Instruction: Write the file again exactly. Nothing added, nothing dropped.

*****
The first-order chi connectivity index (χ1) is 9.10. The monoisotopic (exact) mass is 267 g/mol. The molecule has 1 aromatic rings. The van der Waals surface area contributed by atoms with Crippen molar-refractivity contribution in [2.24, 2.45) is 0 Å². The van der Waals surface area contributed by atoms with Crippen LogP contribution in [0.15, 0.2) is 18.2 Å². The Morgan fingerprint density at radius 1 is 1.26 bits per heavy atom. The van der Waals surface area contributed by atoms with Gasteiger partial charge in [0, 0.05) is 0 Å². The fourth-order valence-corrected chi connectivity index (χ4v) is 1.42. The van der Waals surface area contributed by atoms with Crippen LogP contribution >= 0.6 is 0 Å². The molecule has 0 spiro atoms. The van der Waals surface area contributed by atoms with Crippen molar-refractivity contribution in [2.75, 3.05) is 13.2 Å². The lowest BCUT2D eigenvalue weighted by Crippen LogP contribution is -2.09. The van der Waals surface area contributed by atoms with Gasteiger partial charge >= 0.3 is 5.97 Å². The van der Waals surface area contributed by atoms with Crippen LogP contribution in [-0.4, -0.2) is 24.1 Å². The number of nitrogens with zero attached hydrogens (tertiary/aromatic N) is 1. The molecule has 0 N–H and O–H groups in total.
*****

The first-order chi connectivity index (χ1) is 9.10. The monoisotopic (exact) mass is 267 g/mol. The molecule has 1 aromatic rings. The van der Waals surface area contributed by atoms with Crippen molar-refractivity contribution in [2.24, 2.45) is 0 Å². The van der Waals surface area contributed by atoms with Crippen LogP contribution in [0.15, 0.2) is 18.2 Å². The Morgan fingerprint density at radius 1 is 1.26 bits per heavy atom. The van der Waals surface area contributed by atoms with Gasteiger partial charge in [0, 0.05) is 0 Å². The fourth-order valence-corrected chi connectivity index (χ4v) is 1.42. The van der Waals surface area contributed by atoms with Crippen LogP contribution >= 0.6 is 0 Å². The molecule has 0 spiro atoms. The van der Waals surface area contributed by atoms with Crippen molar-refractivity contribution in [2.75, 3.05) is 13.2 Å². The lowest BCUT2D eigenvalue weighted by Crippen LogP contribution is -2.09. The van der Waals surface area contributed by atoms with Gasteiger partial charge >= 0.3 is 5.97 Å². The van der Waals surface area contributed by atoms with Crippen LogP contribution in [-0.4, -0.2) is 24.1 Å². The number of nitrogens with zero attached hydrogens (tertiary/aromatic N) is 1. The molecule has 0 N–H and O–H groups in total.